Furthermore, the present study revealed that; laboratory studied workers' total knowledge score regarding laboratory safety, before the program implementation; more than one fifth of the studied laboratory workers had good total knowledge scores regarding laboratory safety, while after the program implementation total knowledge scores increased to about two third of the studied laboratory workers. This result agree with the study conducted by 25 who studied "Improvement of knowledge, attitudes and practices of health care workers towards the transmission of blood-borne pathogens" and found that, studied laboratory workers as lab technicians had the best level of knowledge in the pre-intervention phase followed by the nurses, while after the program implementation had good total knowledge scores regarding laboratory safety, increased to three quarters. This finding agreement with 25 who studied" Knowledge, attitude and practices of bio-medical waste management amongst staff of institutional trauma center level II in C. S. M. Medical University, Lucknow", and found that less than one fifth of the laboratory workers had good total knowledge scores regarding laboratory safety, while after the program implementation total knowledge scores increased to less than two thirds.

The present study revealed that; laboratory safety practices as reported by the studied laboratory workers, the variable "laboratory dress code policy "were done completely for more than one third of the studied laboratory workers before the program while improved in most of them after the program implementation. While eating, drinking, and applying cosmetics (personal habits) in the laboratory are very common in more than half of studied lab worker before program implementation, to increase the variable "good personal habits" after the program implementation in most of the studied laboratory workers. But these practices were prohibited in only 25 (10%) of the labs. These results supported by 27 who studied " The impact of applying ISO.15189 standard of quality and competence of medical laboratories on patients satisfaction in the Jordanian private medical laboratories" and found that; variable "good personal habits" and "laboratory dress code policy "were done completely for more than one third of the studied laboratory workers before the program implementation while improved in most of them after the program implementation.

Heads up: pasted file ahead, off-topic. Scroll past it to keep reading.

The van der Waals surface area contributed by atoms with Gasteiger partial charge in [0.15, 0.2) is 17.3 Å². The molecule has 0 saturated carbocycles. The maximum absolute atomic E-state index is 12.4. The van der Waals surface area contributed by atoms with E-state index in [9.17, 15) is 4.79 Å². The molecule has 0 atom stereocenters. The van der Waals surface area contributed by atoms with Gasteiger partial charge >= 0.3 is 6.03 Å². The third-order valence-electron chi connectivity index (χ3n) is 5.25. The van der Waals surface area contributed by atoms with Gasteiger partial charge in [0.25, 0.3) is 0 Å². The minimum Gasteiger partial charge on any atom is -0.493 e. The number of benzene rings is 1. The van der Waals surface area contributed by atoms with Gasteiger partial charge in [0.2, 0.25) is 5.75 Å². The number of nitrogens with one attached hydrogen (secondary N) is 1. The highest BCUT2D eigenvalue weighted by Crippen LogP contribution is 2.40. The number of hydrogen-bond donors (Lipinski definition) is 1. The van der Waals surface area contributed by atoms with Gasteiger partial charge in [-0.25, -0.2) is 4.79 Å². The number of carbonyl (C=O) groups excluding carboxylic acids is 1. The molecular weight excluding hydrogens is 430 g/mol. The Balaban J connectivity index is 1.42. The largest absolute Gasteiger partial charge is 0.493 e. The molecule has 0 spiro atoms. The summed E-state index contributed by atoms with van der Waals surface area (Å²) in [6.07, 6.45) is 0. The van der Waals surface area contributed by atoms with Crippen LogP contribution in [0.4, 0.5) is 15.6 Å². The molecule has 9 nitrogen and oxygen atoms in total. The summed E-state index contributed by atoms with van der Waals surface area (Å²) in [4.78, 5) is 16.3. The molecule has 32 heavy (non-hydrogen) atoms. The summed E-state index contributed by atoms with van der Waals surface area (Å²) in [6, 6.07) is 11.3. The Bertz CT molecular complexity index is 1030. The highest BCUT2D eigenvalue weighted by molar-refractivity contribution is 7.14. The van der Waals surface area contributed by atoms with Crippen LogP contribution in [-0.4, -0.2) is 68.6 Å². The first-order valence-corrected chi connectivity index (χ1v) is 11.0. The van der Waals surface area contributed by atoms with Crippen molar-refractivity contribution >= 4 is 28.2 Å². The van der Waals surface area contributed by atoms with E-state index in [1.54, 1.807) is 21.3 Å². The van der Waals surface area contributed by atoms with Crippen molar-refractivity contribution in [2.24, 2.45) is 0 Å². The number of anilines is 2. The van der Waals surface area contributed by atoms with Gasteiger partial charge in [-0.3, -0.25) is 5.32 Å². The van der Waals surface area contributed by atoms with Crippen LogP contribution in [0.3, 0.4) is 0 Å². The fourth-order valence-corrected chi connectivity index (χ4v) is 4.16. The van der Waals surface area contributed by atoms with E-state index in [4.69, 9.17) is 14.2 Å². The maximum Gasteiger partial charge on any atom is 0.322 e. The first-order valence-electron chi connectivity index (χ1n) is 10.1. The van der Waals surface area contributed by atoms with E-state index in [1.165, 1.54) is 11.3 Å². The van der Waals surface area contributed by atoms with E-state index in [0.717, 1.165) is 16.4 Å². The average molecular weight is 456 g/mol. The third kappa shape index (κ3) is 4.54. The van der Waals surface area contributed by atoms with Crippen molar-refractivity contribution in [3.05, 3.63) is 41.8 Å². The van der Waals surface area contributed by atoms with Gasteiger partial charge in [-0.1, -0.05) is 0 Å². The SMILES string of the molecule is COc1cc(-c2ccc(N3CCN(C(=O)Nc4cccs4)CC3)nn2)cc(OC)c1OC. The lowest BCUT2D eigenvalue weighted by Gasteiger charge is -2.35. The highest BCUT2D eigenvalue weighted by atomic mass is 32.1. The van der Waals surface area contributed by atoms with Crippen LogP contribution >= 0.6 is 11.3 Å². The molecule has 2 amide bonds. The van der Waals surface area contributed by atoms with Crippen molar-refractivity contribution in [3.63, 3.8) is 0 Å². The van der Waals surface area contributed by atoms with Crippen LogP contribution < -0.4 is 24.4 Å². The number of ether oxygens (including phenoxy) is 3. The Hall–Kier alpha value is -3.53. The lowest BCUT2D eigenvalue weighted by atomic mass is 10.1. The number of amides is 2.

According [29] who mentioned that; gowns made of impervious material are worn to protect the wearer’s clothing/uniform from possible contamination with micro-organisms and exposure to blood, body fluids secretions and excretions, and an apron protects the wearer and the uniform from contact with the contaminated body fluids. Plastic aprons are used over the gown when taken lab sample where possible splashes with blood and body substances may occur in the lab.

Although the Lab Director establishes policies and procedures for potential biohazards and biosafety measures. This might be studied laboratory workers that those policies were not comprehensive or implemented consistently in this study.